The Federal Bureau of Investigation’s (FBI’s) excellent reputation precedes it in state, federal, and international law enforcement, and in intelligence communities. The reputation has been built on a multi-faceted foundation that relies in no small measure on its ability to spark the work ethic of its employees, exploit technology, and harness the liaison relations it has established with its counterparts. After its creation in 1908, the FBI experienced unprecedented growth in all areas of the organization. This growth included scope of duties, number of employees, and evolving threats to the Constitution that it was created to protect. The FBI consistently met all the myriad of challenges levied upon it with a high degree of investigative proficiency and integrity. Despite these accomplishments, the organization’s leadership recently has sustained a series of unsatisfactory evaluations from several key sectors. Of particular note are Congress, the American people, and its stakeholders, the FBI’s employees. Through the benefit of hindsight, the actions of FBI leadership in response to various emergent events have been deemed lackluster. Following the attacks of 9/11, the FBI utilized the balanced scorecard (BSC) concept to transform. Specifically, its transformation was from a solely law enforcement organization to a domestic intelligence powerhouse after the 9/11 terrorist attacks. The FBI can utilize the BSC again and take the opportunity to transform its leadership training program to provide individuals the foundation from which to make sound decisions.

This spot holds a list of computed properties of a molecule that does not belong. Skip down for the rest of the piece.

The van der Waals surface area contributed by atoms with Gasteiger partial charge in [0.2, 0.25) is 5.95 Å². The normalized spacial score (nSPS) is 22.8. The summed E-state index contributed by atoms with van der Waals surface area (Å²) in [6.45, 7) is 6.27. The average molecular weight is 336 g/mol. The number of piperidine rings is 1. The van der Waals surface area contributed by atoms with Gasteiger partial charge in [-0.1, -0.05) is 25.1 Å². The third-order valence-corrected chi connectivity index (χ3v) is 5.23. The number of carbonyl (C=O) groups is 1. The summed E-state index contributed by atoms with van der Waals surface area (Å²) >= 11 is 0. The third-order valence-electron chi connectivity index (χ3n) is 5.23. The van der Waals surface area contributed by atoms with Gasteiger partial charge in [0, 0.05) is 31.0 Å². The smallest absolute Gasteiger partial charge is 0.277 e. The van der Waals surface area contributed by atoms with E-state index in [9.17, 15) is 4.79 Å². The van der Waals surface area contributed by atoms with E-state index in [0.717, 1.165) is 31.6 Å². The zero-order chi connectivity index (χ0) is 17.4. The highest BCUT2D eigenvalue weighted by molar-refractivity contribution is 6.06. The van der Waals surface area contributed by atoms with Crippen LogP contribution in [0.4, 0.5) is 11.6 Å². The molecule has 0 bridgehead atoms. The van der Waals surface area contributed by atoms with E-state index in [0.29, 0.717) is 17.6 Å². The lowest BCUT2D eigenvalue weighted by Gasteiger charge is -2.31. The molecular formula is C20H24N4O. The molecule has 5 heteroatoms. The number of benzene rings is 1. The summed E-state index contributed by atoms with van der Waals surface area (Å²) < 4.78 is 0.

This thesis examines the critiques that have been offered in the appraisal of FBI leadership in the agent ranks. It compares and contrasts the FBI special agent training program with the leadership development of several key contemporaries in the investigative and law enforcement realms. It also proposes a new leadership training curriculum to best equip those in current and future positions of leadership. The thesis employees the methodology of the BSC first proposed in 1992 by Robert Kaplan and David Norton. In their research, Kaplan and Norton advocated for the use of four perspectives (financial, customer, internal process, and organizational capacity) to determine if an organization was functioning in balance. The FBI is reviewed through the optic of these four perspectives. A fifth perspective for stakeholders has been added to the framework. The FBI’s stakeholders are its employees. Their vitality and flow play a crucial and integral part in the FBI’s balance as an organization. Arguably, the stakeholders bear the first and foremost brunt of average leadership. The proposed leadership training curriculum would have an immediate impact on the stakeholders, as well as ripple effects on the other four perspectives. This thesis only focuses on leadership within the special agent ranks. It will demonstrate that the FBI’s only mandatory training curriculum for its agents, the new agent trainee program at the FBI Academy, does not provide enough support and knowledge for individuals to function as leaders. While the thesis is designed specifically for the agents, the BSC concept can be utilized to develop similar training programs for the professional support and intelligence career employees. The FBI’s current training program front-loads almost all-comprehensive training for agents into the first few months of an agent’s career. Once the agent trainee graduates from the FBI Academy, mandated leadership development courses are lacking, unlike in other organizations, such as the military, state police departments, and the corrections departments. Through rigorous use of the BSC, this thesis argues that the FBI should evolve to a career-long education optic for its leadership ranks and proposes a curriculum framework to build the education